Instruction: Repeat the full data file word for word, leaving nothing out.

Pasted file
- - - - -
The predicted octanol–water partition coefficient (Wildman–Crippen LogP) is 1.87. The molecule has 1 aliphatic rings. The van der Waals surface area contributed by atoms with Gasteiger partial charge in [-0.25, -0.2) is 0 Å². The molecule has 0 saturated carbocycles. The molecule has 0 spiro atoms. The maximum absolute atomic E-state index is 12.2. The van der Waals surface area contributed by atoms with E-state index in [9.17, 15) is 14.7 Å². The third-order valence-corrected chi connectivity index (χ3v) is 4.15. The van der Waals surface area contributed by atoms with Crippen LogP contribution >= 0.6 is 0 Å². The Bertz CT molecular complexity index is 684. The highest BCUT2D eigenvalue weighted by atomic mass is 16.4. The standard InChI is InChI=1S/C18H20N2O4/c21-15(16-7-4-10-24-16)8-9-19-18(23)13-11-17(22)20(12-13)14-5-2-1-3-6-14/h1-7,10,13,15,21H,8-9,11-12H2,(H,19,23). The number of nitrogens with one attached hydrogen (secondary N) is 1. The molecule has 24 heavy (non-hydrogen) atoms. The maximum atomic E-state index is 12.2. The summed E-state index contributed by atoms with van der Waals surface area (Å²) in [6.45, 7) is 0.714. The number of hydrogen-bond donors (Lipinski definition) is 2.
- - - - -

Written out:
The predicted octanol–water partition coefficient (Wildman–Crippen LogP) is 1.87. The molecule has 1 aliphatic rings. The van der Waals surface area contributed by atoms with Gasteiger partial charge in [-0.25, -0.2) is 0 Å². The molecule has 0 saturated carbocycles. The molecule has 0 spiro atoms. The maximum absolute atomic E-state index is 12.2. The van der Waals surface area contributed by atoms with E-state index in [9.17, 15) is 14.7 Å². The third-order valence-corrected chi connectivity index (χ3v) is 4.15. The van der Waals surface area contributed by atoms with Crippen LogP contribution >= 0.6 is 0 Å². The Bertz CT molecular complexity index is 684. The highest BCUT2D eigenvalue weighted by atomic mass is 16.4. The standard InChI is InChI=1S/C18H20N2O4/c21-15(16-7-4-10-24-16)8-9-19-18(23)13-11-17(22)20(12-13)14-5-2-1-3-6-14/h1-7,10,13,15,21H,8-9,11-12H2,(H,19,23). The number of nitrogens with one attached hydrogen (secondary N) is 1. The molecule has 24 heavy (non-hydrogen) atoms. The maximum atomic E-state index is 12.2. The summed E-state index contributed by atoms with van der Waals surface area (Å²) in [6.45, 7) is 0.714. The number of hydrogen-bond donors (Lipinski definition) is 2.